Whereas it is ordained in this office for the administration of the Lord's Supper, that the communicants should receive the same kneeling; (which order is well meant, for a signification of our humble and grateful acknowledgment of the benefits of Christ therein given to all worthy receivers, and for the avoiding of such profanation and disorder in the Holy Communion, as might otherwise ensue;) yet, lest the same kneeling should by any persons, either out of ignorance and infirmity, or out of malice and obstinacy, be misconstrued and depraved; It is hereby declared, that thereby no adoration is intended, or ought to be done, either into the sacramental bread or wine there bodily received, or unto any corporal presence of Christ's natural flesh and blood. For the sacramental bread and wine remain still in their very natural substances, and therefore may not be adored; (for that were Idolatry, to be abhorred of all faithful Christians ;) and the natural body and blood of our Saviour Christ are in heaven, and not here; it being against the truth of Christ's natural body to be at one time in more places than one.
The testimony of primitive antiquity, which Mr. Towgood considers so important in a similar case, is altogether against him here. In the early Church, standing was the most usual posture of receiving the elements; a circumstance which at once clearly establishes the fact, that the posture was not considered essential.
Such, then, being the case, the Church of England had evidently the right to prescribe what posture she pleased, and that right she was bound to exercise, unless she would turn the temple of the God of order into a scene of schismatical confusion.
But we cannot quit this false and ignorant objection, without shewing our readers a little deeper into its ignorance. Mr. Towgood observes :
Though the posture of sitting be generally thought by us most suitable to the commemorative supper of our Lord, instituted instead of the paschal supper of the Jews, and most agreeable to the practice of Christ and his Apostles, who without any doubt, sat round the table, yet in this we are all left to follow freely our own persuasion.-P. 15.
· Now here, in the first instance, we have an admission, that the posture of receiving, for which Mr. Towgood thought proper to quit the Church, is A MATTER OF INDIFFERENCE, since, according to him, “ we are all left to follow freely our own persuasion;" and next, we g-- told that Christ and his Apostles, WITHOUT ANY DOUBT, sat round the table. To which we can only reply, “ without any doubt," THEY DID NO SUCH THING! It was impossible that Mr. White, Mr. Towgood's antagonist, should allow this assertion to pass unnoticed. Accordingly, Mr. Towgood resumes this position in the following extraordinary passage:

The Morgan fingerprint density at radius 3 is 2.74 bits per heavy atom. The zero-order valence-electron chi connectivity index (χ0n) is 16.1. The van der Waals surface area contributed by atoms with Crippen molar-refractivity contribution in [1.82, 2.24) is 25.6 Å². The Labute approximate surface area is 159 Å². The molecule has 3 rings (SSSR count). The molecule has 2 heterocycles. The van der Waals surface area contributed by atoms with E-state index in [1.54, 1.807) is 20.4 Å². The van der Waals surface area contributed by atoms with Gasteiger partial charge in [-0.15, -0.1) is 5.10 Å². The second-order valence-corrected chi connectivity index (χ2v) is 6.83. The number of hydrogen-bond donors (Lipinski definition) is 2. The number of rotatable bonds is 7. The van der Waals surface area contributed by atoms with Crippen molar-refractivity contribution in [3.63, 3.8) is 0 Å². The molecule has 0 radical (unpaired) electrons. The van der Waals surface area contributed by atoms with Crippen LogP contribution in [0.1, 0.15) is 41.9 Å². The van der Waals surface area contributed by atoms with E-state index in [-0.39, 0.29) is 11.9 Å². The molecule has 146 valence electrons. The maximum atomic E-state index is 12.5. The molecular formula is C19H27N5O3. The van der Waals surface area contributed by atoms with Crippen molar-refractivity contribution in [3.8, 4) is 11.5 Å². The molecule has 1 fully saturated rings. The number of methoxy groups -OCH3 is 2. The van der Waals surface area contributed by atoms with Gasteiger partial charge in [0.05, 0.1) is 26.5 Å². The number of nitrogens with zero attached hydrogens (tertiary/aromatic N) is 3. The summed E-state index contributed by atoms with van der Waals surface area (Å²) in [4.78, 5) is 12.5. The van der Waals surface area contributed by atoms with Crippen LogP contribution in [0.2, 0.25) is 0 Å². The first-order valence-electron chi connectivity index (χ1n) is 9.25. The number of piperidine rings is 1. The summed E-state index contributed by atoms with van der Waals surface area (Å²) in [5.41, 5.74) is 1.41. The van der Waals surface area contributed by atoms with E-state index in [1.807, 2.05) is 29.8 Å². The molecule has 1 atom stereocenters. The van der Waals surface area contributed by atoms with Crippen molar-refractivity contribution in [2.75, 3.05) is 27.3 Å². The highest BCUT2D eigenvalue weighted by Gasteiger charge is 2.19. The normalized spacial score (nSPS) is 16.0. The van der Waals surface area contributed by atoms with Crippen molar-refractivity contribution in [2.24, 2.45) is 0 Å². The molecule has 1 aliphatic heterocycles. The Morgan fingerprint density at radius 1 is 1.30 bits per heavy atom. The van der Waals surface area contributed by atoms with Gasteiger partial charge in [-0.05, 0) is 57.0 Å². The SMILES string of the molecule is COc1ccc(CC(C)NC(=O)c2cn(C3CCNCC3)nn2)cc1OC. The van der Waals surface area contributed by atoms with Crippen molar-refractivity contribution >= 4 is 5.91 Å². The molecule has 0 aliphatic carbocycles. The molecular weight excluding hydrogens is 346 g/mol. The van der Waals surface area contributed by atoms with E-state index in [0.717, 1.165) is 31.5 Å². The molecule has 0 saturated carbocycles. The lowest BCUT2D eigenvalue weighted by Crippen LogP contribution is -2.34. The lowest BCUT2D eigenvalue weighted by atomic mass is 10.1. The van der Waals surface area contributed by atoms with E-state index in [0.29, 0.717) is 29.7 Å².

I am called upon to blush with you, “ for having said that Christ and his Apostles, without all peradventure, sat around the table, when every body knows, who knows any thing at all, that they used the recumbing posture, which is no more sitting than it is kneeling.” If my assertion cannot be supported by indisputable authority, I have a blush at your command. Let my vouchers be heard. St. Matthew says he sat down with the twelve. And, as they were eating, Jesus took bread and blessed it. St. Mark, As they sat and did eat, Jesus took bread, &c. St. Luke, when the hour was come, he sat down, and the twelve Apostles with him; and he took the bread and gave thanks. If I am now to be corrected for representing Christ and his Apostleg as sitting around the table, the weight of the stroke will fall entirely upon the Scriptures, under which patronage I am safe. I make no manner of doubt, Sir, but the posture was sitting, though with the body, perhaps, a little leaning or reclined. Nor would our language afford our translators any better, or indeed any other word than sitting to express it by. Pray how would you render it, -As they recumbed and did eat? And when the hour was come, he recumbed with his twelve Apostles? If every body, who knows any thing at all, knows “ they used the recumbing posture," then the judicious and indefatigable Mr. Henry knew nothing at all; for he says, “ He sat down in the usual table gesture; not lying on one side, for it was not easy to eat, nor possible to drink in that posture, but sitting upright, though perhaps sitting low;" or rather, as Dr. Lightfoot tells us, the posture was sitting on a couch, leaning the left elbow on the table.---Pp. 119, 120.
Here the testimonies of the Evangelists are paraded with much ostentation; and then we are told, that “the weight of the stroke" (viz. of the rod for Mr. T.'s absurdities) will fall entirely upon-THE SCRIPTURES! It is difficult which is to be most admired, the profaneness or the effrontery of the writer. Mr. Towgood pretended to understand Greek; and whatever he might have done before he received Mr. White's castigation on this point, it is to be assumed that he had now so far consulted his Greek New Testament, as to be aware that the verbs in the passages cited are avákelual and d'vanímtw, one signifying to lie backward, and the other, to fall backward. Yet would he still go on to defend his blunders, even though he must charge them on the Holy Scriptures. “I MAKE NO MANNER OF DOUBT, Sir, but the posture was sitting, though with the body, PERHAPS, a LITTLE leaning or inclined.” I, Micaiah Towgood, make no manner of doubt! doubt who dare! The body might, perhaps, incline, but, if it did, it was only a little! What circumstance is there, either in the etymology or the usage of the words, to make the inclination of the body doubtful, or to restrict it to "a little ?" None! Our translators are not to be blamed for their rendering, nor are they to be blamed for rendering koèpaytris a farthing, and pódios a bushel; but, had they considered the posture of our Lord and his Apostles an essential constituent of the Holy Communion, they were too good scholars to have Englished dvákeqai and dvanlarw by so inadequate a verb as to sit. As to “ the judicious and indefatigable Mr. Henry,” he contradicts the etymology of the verbs and the testimony of antiquity; and to Mr. Towgood's